Like the ingredients in its wraps, salads and bowls, the Protein Bar and Kitchen is staying fresh. It’s got a new mobile app, new theme colors, new payment options and even a new name — the “Kitchen” was added recently to emphasize the quality, healthy ingredients in every meal.
Kate Rettker, senior marketing manager and manager of the Protein Bar’s mobile order-ahead process, said the company has tweaked its app design to feature more distinct pops of color and better menu functionality, including adding photography. Navigation will be easier and more intuitive.
But the most important upgrade, according to Rettker, is that the new mobile app continues to put Protein Bar and Kitchen’s most loyal customers first.
Before, platinum loyalty customers could only earn loyalty points by paying with their mobile phone. Now they can earn points no matter how they pay, even if they opt to use a credit card or cash.
“That’s the biggest win for our guests,” said Rettker.
There’s more good news for customers using the loyalty program. Platinum members will also receive a free reusable tumbler that earns them $1 off a protein smoothie every time they bring it. Other guests can purchase the tumbler to enjoy the same benefits, but the company wanted to offer something different and special to its premium guests.
“Some of our guests eat here for two to three meals a day, every day,” said Rettker. “They rack up a lot of loyalty points. Platinum users are very, very ingrained in our culture, so we try very, very hard to take care of them by asking, ‘How do we treat them special?’ Because they are special to us.”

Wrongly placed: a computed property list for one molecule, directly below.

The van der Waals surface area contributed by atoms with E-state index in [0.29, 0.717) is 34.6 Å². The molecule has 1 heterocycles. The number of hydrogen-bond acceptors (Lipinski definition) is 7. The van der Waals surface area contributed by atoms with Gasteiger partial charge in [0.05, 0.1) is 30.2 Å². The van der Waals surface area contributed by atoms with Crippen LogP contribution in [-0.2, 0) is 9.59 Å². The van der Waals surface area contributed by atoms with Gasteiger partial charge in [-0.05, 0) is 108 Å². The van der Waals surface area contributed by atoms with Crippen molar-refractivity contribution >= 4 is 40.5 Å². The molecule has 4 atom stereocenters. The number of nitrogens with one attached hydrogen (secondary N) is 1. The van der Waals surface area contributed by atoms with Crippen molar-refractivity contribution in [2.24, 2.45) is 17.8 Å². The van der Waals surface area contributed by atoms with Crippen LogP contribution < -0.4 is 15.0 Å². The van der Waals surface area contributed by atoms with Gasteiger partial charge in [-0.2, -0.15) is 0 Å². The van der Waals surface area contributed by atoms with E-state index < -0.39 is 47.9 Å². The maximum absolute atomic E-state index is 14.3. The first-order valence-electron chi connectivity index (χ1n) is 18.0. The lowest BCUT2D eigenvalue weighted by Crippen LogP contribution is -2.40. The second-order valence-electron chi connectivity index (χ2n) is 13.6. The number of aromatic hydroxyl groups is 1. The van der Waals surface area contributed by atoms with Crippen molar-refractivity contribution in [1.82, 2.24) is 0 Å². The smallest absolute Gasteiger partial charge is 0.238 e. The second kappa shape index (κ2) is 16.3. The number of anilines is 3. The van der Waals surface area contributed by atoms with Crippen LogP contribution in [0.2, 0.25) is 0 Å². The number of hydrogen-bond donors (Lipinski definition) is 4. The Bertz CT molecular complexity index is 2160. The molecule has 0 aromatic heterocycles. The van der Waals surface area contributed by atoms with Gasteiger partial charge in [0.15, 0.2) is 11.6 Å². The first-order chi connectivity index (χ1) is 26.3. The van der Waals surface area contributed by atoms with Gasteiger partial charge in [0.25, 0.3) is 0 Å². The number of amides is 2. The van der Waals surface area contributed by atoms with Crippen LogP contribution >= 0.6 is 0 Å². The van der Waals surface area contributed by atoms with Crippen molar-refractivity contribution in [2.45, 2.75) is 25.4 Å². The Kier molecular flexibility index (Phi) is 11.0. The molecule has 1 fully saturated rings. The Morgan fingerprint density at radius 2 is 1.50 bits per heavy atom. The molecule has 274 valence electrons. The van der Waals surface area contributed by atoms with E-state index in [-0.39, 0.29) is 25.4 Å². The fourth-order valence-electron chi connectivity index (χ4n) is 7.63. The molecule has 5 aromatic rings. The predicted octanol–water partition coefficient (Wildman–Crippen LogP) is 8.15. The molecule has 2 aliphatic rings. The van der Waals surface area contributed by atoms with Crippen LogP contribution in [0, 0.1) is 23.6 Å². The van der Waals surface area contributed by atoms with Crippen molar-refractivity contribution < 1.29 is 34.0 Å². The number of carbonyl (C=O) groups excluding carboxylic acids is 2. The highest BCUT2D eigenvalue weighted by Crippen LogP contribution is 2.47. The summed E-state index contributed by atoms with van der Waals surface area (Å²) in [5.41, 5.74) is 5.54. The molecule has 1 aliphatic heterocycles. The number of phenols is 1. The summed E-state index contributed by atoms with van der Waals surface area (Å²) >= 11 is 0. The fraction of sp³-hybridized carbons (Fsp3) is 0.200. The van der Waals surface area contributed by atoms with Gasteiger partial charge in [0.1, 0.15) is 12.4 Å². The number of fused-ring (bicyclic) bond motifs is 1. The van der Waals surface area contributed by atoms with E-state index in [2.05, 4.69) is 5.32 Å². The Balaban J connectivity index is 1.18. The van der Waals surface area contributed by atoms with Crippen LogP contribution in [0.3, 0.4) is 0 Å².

The new app is powered by LevelUp, a mobile payments platform created by Boston startup SCVNGR and the force behind PYMNTS’ mobile order-ahead tracker.
But the Protein Bar’s relationship with LevelUp goes back further than that. The healthy fast-casual restaurant launched a custom mobile payment and loyalty app with LevelUp in early 2014 to cater to its active, on-the-go customers. The app features mobile payments, nutrition information, rewards and in-app ordering — including the critical option to customize anything.
“We’re a dietary-sensitive brand,” said Rettker. “Everyone loves a substitution, me included — always add avocado! Our online ordering really makes that easy for the guest to make sure they’re getting exactly what they want.”
Customers can order through Protein Bar’s own app, through LevelUp itself or through a third party like GrubHub. Regardless, they’re likely to order more, or at least spend more on customization. Because the beauty of a kiosk or app is that, unlike human employees, it always upsells.
Once customers have placed an order, the app direct fires it into Protein Bar’s Toast point-of-sale system, reducing friction and complications in order processing and making this fast-casual destination even faster.
Fast, however, isn’t always a good thing. Protein Bar had to fight an uphill battle against people’s perception of fast food when the company first launched in 2009. Since then, what seemed a novel concept has become the norm.
Between that trend and Protein Bar’s steady messaging around fresh ingredients, selling customers on the product hasn’t been an issue. The company is also dedicated to live and digital interface with its customers, with a robust social media presence and a highly engaged following that exploded around spring 2016.
All told, though Protein Bar and Kitchen is still striving to be bigger and better, it seems the restaurant has already found the recipe for success; anything else is just avocado on the salad.